Permaculture is an approach to designing human settlements and agricultural systems that are modeled on the relationships found in natural ecologies.
Permaculture is sustainable land use design. This is based on ecological and biological principles, often using patterns that occur in nature to maximise effect and minimise work. Permaculture aims to create stable, productive systems that provide for human needs, harmoniously integrating the land with its inhabitants. The ecological processes of plants, animals, their nutrient cycles, climatic factors and weather cycles are all part of the picture. Inhabitants’ needs are provided for using proven technologies for food, energy, shelter and infrastructure. Elements in a system are viewed in relationship to other elements, where the outputs of one element become the inputs of another. Within a Permaculture system, work is minimised, “wastes” become resources, productivity and yields increase, and environments are restored. Permaculture principles can be applied to any environment, at any scale from dense urban settlements to individual homes, from farms to entire regions.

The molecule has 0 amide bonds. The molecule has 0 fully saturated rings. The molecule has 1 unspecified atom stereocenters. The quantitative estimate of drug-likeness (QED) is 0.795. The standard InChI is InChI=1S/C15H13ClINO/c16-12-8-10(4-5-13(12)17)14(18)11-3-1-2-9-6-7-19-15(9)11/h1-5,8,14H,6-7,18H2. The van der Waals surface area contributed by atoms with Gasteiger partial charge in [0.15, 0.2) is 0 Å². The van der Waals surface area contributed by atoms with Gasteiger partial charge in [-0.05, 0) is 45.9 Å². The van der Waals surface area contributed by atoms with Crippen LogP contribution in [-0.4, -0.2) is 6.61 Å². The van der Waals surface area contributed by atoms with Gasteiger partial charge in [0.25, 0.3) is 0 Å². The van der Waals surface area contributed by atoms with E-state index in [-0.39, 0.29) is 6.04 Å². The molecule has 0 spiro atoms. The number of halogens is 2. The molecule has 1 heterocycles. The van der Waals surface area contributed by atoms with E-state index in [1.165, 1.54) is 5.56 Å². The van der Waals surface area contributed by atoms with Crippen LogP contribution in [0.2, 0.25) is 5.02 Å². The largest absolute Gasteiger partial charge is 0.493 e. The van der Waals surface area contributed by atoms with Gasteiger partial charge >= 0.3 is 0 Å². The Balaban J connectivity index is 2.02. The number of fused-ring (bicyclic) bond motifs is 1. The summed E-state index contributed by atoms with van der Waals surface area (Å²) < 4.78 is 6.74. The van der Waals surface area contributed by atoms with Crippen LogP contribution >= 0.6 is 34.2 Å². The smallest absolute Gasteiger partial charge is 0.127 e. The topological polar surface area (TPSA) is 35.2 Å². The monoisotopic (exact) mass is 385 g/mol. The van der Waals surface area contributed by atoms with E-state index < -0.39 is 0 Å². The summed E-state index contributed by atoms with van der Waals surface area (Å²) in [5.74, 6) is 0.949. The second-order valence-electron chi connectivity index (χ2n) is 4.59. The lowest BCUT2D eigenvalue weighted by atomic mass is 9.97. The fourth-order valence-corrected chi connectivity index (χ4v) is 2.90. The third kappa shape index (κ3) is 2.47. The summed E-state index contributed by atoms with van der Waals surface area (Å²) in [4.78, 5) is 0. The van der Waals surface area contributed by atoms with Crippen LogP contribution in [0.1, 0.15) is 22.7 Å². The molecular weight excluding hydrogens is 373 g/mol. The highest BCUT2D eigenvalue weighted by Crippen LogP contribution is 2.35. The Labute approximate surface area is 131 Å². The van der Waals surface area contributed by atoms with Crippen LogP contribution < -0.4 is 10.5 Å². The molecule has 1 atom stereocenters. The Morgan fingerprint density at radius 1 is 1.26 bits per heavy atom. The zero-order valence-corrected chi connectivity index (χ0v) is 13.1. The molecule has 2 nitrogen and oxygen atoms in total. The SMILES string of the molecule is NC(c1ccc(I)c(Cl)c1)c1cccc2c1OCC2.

The first recorded modern practice of permaculture as a systematic method was by Austrian farmer Sepp Holzer in the 1960s, but the method was scientifically developed by Australians Bill Mollison andDavid Holmgren and their associates during the 1970s in a series of publications.
The word permaculture is described by Mollison as a portmanteau of permanent agriculture, and permanent culture.
The intent is that, by training individuals in a core set of design principles, those individuals can design their own environments and build increasingly self-sufficient human settlements — ones that reduce society’s reliance on industrial systems of production and distribution that Mollison identified as fundamentally and systematically destroying Earth’s ecosystems.
While originating as an agro-ecological design theory, permaculture has developed a large international following. This “permaculture community” continues to expand on the original ideas, integrating a range of ideas of alternative culture, through a network of publications, permaculture gardens, intentional communities, training programs, and internet forums. In this way, permaculture has become a form of architecture of nature and ecology as well as an informal institution of alternative social ideals.